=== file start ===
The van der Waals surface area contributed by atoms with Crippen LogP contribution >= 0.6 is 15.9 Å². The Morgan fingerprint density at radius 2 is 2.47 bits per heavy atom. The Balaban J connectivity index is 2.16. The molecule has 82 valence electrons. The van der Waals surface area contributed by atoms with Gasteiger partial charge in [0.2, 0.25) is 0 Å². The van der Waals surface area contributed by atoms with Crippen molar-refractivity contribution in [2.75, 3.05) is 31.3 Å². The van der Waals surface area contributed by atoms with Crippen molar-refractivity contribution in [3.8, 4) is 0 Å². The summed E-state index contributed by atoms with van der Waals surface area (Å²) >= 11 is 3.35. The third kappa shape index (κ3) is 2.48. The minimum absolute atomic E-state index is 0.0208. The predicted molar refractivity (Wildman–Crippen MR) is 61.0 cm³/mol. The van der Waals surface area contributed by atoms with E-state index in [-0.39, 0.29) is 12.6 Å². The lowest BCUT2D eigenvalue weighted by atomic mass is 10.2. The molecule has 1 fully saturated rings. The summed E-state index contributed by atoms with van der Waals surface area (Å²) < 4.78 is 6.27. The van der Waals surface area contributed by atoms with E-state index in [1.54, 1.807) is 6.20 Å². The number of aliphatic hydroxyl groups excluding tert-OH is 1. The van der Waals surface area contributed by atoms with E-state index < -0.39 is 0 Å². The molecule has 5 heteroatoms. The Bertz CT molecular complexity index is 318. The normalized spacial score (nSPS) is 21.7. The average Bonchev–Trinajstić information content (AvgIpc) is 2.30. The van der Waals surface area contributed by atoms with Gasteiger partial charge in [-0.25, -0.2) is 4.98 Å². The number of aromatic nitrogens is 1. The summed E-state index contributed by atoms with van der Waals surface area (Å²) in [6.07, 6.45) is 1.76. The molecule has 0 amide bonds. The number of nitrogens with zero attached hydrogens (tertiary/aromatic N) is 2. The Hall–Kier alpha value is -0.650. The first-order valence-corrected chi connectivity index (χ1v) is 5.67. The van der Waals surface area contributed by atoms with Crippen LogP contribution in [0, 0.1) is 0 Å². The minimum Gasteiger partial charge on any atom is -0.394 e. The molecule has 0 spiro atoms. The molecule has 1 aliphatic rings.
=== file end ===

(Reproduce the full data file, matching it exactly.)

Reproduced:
The van der Waals surface area contributed by atoms with Crippen LogP contribution >= 0.6 is 15.9 Å². The Morgan fingerprint density at radius 2 is 2.47 bits per heavy atom. The Balaban J connectivity index is 2.16. The molecule has 82 valence electrons. The van der Waals surface area contributed by atoms with Gasteiger partial charge in [0.2, 0.25) is 0 Å². The van der Waals surface area contributed by atoms with Crippen molar-refractivity contribution in [2.75, 3.05) is 31.3 Å². The van der Waals surface area contributed by atoms with Crippen molar-refractivity contribution in [3.8, 4) is 0 Å². The summed E-state index contributed by atoms with van der Waals surface area (Å²) >= 11 is 3.35. The third kappa shape index (κ3) is 2.48. The minimum absolute atomic E-state index is 0.0208. The predicted molar refractivity (Wildman–Crippen MR) is 61.0 cm³/mol. The van der Waals surface area contributed by atoms with E-state index in [-0.39, 0.29) is 12.6 Å². The lowest BCUT2D eigenvalue weighted by atomic mass is 10.2. The molecule has 1 fully saturated rings. The summed E-state index contributed by atoms with van der Waals surface area (Å²) < 4.78 is 6.27. The van der Waals surface area contributed by atoms with E-state index in [1.54, 1.807) is 6.20 Å². The number of aliphatic hydroxyl groups excluding tert-OH is 1. The van der Waals surface area contributed by atoms with E-state index < -0.39 is 0 Å². The molecule has 5 heteroatoms. The Bertz CT molecular complexity index is 318. The normalized spacial score (nSPS) is 21.7. The average Bonchev–Trinajstić information content (AvgIpc) is 2.30. The van der Waals surface area contributed by atoms with Gasteiger partial charge in [-0.25, -0.2) is 4.98 Å². The number of aromatic nitrogens is 1. The summed E-state index contributed by atoms with van der Waals surface area (Å²) in [6.07, 6.45) is 1.76. The molecule has 0 amide bonds. The number of nitrogens with zero attached hydrogens (tertiary/aromatic N) is 2. The Hall–Kier alpha value is -0.650. The first-order valence-corrected chi connectivity index (χ1v) is 5.67. The van der Waals surface area contributed by atoms with Crippen LogP contribution in [0, 0.1) is 0 Å². The minimum Gasteiger partial charge on any atom is -0.394 e. The molecule has 0 spiro atoms. The molecule has 1 aliphatic rings.